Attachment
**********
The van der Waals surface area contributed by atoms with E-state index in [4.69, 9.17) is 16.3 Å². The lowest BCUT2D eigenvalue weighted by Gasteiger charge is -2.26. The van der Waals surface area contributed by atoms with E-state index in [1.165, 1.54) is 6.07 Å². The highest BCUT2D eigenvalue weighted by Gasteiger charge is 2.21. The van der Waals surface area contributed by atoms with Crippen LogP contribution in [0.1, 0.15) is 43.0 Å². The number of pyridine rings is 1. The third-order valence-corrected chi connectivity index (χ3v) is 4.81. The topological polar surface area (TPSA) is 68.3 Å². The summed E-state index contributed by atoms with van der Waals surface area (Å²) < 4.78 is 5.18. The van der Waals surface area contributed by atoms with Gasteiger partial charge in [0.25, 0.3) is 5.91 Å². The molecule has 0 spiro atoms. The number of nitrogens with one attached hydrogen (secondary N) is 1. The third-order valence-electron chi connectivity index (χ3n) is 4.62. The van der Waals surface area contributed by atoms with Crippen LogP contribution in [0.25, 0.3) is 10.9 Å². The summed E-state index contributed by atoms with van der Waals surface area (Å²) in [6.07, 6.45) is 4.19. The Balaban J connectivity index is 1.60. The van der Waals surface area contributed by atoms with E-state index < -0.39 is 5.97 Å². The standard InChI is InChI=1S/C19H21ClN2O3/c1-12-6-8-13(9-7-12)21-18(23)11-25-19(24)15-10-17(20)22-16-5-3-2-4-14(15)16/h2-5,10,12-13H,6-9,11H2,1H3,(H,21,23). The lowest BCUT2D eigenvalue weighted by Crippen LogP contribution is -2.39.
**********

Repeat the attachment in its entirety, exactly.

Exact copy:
The van der Waals surface area contributed by atoms with E-state index in [4.69, 9.17) is 16.3 Å². The lowest BCUT2D eigenvalue weighted by Gasteiger charge is -2.26. The van der Waals surface area contributed by atoms with E-state index in [1.165, 1.54) is 6.07 Å². The highest BCUT2D eigenvalue weighted by Gasteiger charge is 2.21. The van der Waals surface area contributed by atoms with Crippen LogP contribution in [0.1, 0.15) is 43.0 Å². The number of pyridine rings is 1. The third-order valence-corrected chi connectivity index (χ3v) is 4.81. The topological polar surface area (TPSA) is 68.3 Å². The summed E-state index contributed by atoms with van der Waals surface area (Å²) < 4.78 is 5.18. The van der Waals surface area contributed by atoms with Gasteiger partial charge in [0.25, 0.3) is 5.91 Å². The molecule has 0 spiro atoms. The number of nitrogens with one attached hydrogen (secondary N) is 1. The third-order valence-electron chi connectivity index (χ3n) is 4.62. The van der Waals surface area contributed by atoms with Crippen LogP contribution in [0.25, 0.3) is 10.9 Å². The summed E-state index contributed by atoms with van der Waals surface area (Å²) in [6.07, 6.45) is 4.19. The Balaban J connectivity index is 1.60. The van der Waals surface area contributed by atoms with E-state index < -0.39 is 5.97 Å². The standard InChI is InChI=1S/C19H21ClN2O3/c1-12-6-8-13(9-7-12)21-18(23)11-25-19(24)15-10-17(20)22-16-5-3-2-4-14(15)16/h2-5,10,12-13H,6-9,11H2,1H3,(H,21,23). The lowest BCUT2D eigenvalue weighted by Crippen LogP contribution is -2.39.